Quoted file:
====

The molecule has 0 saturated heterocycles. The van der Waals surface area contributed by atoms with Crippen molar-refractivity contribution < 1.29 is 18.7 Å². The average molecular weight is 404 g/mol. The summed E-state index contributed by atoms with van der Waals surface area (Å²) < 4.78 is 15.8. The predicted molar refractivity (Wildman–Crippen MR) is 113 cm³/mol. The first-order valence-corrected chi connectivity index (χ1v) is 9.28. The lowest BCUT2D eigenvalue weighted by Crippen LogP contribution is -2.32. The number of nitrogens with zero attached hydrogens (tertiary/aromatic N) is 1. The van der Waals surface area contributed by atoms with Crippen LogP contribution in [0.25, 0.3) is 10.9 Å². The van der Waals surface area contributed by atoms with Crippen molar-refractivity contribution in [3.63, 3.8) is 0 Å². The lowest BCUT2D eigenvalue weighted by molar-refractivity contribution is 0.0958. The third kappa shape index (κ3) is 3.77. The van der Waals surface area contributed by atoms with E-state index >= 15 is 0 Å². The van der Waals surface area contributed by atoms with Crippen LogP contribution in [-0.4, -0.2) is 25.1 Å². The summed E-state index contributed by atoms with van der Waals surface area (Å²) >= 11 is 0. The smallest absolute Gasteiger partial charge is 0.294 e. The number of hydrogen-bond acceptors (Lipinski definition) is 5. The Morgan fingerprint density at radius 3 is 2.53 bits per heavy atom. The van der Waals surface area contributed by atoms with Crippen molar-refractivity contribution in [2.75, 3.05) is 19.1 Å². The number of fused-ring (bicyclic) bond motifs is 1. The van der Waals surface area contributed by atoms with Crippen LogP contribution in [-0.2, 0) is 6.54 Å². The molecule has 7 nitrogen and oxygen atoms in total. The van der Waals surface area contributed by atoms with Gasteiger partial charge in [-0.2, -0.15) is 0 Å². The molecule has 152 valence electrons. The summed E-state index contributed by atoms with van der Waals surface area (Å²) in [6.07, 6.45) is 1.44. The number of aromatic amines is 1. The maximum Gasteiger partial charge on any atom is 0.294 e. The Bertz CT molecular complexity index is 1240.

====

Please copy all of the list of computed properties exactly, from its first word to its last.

The molecule has 0 saturated heterocycles. The van der Waals surface area contributed by atoms with Crippen molar-refractivity contribution < 1.29 is 18.7 Å². The average molecular weight is 404 g/mol. The summed E-state index contributed by atoms with van der Waals surface area (Å²) < 4.78 is 15.8. The predicted molar refractivity (Wildman–Crippen MR) is 113 cm³/mol. The first-order valence-corrected chi connectivity index (χ1v) is 9.28. The lowest BCUT2D eigenvalue weighted by Crippen LogP contribution is -2.32. The number of nitrogens with zero attached hydrogens (tertiary/aromatic N) is 1. The van der Waals surface area contributed by atoms with Crippen LogP contribution in [0.25, 0.3) is 10.9 Å². The van der Waals surface area contributed by atoms with Crippen molar-refractivity contribution in [3.63, 3.8) is 0 Å². The lowest BCUT2D eigenvalue weighted by molar-refractivity contribution is 0.0958. The third kappa shape index (κ3) is 3.77. The van der Waals surface area contributed by atoms with E-state index >= 15 is 0 Å². The van der Waals surface area contributed by atoms with Crippen LogP contribution in [-0.4, -0.2) is 25.1 Å². The summed E-state index contributed by atoms with van der Waals surface area (Å²) >= 11 is 0. The smallest absolute Gasteiger partial charge is 0.294 e. The number of hydrogen-bond acceptors (Lipinski definition) is 5. The Morgan fingerprint density at radius 3 is 2.53 bits per heavy atom. The van der Waals surface area contributed by atoms with Crippen molar-refractivity contribution in [2.75, 3.05) is 19.1 Å². The number of fused-ring (bicyclic) bond motifs is 1. The van der Waals surface area contributed by atoms with Crippen LogP contribution in [-0.2, 0) is 6.54 Å². The molecule has 7 nitrogen and oxygen atoms in total. The van der Waals surface area contributed by atoms with Gasteiger partial charge in [-0.2, -0.15) is 0 Å². The molecule has 152 valence electrons. The summed E-state index contributed by atoms with van der Waals surface area (Å²) in [6.07, 6.45) is 1.44. The number of aromatic amines is 1. The maximum Gasteiger partial charge on any atom is 0.294 e. The Bertz CT molecular complexity index is 1240.